Wednesday, 20 May 2015


Olufunmilayo Odumosu Immanuel ,aka ‘Jesus of Oyingbo’, carpenter, property developer, religious visionary, husband to 34 wives, father to dozens. The people around Lagos, Nigeria, called him "Jesus of Oyingbo." He called himself "Immanuel the Christ, Father Abraham and the Light of God."

 He was working as a carpenter when he founded the Universal College of Regeneration in the early 1950's. Before moving to Manor Street, his movement was headquartered in the neighborhood of Oyingbo, which gave him his lasting name.

Jesus of Oyingbo was religiously tolerant, mixing, for example, Christian statues with Islamic and pagan symbols on his compound.

During his life time, he was one of the richest religious leaders in the country! He assured his followers, who accepted him claim of deity, "I shall not die but live and declare the works of the Lord."

Hundreds of his followers once lived on Manor Street, Maryland, Lagos, Nigeria, in buildings called ''Merciful and Mighty'' and ''Everlasting Father,'' surrounded by statues of Christ, Caterpillar tractors, sculptures of lions and mermaids fountain with water spurting from their mouths.

It was an empire befitting the man who, mixing Christianity, paganism and profit, subjecting his followers to form of slavery.  Built his own church and popularized a movement that has put independent churches seemingly on every street corner in Lagos.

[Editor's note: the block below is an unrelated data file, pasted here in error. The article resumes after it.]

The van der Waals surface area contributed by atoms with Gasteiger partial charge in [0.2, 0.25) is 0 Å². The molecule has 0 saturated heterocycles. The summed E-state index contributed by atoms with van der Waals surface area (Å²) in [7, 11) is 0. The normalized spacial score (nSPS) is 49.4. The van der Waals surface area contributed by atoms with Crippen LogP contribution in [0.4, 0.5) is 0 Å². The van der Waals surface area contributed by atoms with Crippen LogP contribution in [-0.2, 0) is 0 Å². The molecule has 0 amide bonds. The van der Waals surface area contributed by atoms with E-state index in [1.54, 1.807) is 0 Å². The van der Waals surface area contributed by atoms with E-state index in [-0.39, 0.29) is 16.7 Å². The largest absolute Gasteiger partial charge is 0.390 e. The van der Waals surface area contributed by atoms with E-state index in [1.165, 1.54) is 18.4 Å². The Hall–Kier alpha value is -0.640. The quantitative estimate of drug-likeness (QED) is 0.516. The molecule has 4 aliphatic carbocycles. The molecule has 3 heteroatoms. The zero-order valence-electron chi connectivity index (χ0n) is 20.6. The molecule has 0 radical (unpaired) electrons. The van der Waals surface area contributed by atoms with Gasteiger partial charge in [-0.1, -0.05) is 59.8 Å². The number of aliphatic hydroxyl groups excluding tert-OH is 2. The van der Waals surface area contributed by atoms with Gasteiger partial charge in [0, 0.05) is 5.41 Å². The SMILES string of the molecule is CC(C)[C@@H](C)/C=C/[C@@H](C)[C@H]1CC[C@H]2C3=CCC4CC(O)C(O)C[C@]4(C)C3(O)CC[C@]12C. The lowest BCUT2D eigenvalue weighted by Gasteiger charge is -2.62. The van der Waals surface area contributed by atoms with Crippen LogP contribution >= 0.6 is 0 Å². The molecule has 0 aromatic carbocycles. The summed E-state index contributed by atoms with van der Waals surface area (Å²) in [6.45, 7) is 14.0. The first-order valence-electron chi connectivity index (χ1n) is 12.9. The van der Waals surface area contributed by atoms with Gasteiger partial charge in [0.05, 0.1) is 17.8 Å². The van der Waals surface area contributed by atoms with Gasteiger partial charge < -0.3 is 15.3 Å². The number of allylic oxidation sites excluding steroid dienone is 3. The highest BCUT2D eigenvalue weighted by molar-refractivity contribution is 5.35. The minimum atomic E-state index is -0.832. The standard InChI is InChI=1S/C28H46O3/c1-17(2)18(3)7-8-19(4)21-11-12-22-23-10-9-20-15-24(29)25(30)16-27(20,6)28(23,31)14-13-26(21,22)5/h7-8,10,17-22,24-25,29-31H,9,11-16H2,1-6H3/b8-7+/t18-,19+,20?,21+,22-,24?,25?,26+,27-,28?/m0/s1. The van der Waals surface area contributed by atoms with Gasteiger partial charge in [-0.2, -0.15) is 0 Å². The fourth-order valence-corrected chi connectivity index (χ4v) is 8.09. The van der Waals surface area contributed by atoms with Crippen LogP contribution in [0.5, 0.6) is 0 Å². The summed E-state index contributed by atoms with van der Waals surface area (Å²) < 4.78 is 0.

It was alleged that ‘this Jesus’ did not exactly live a holy life and he had numerous scrapes with the law, among them illegal business deals, alleged abductions, and
sexual escapades - including relations with church members wives, even his own grown-up daughters!

According to one of his son, Seye Immanuel, ''After he died, it stopped,'' Seye Immanuel said. ''Everything stopped.'' The center could not hold, and the place unraveled into factions fighting over the man's legacy and money, pitting longtime members against the children, mothers against sons and daughters. The church fell apart!  But today, in an otherwise well-kept neighborhood has change forever.

In recent years, the eldest son, Olukayade Immanuel, took the longtime members to court, won his lawsuit last, immediately he evicted the members from the mansion. As the legal owner of his entire father's property, he allowed the children to stay. But now they accuse him of neglect and call him a thief.

Olukayade Immanuel has expressed optimism about the future thus: ''Nigeria has survived, and my father's movement will survive,'' he said. Pa odumosu died in 1988, he was aged 73.

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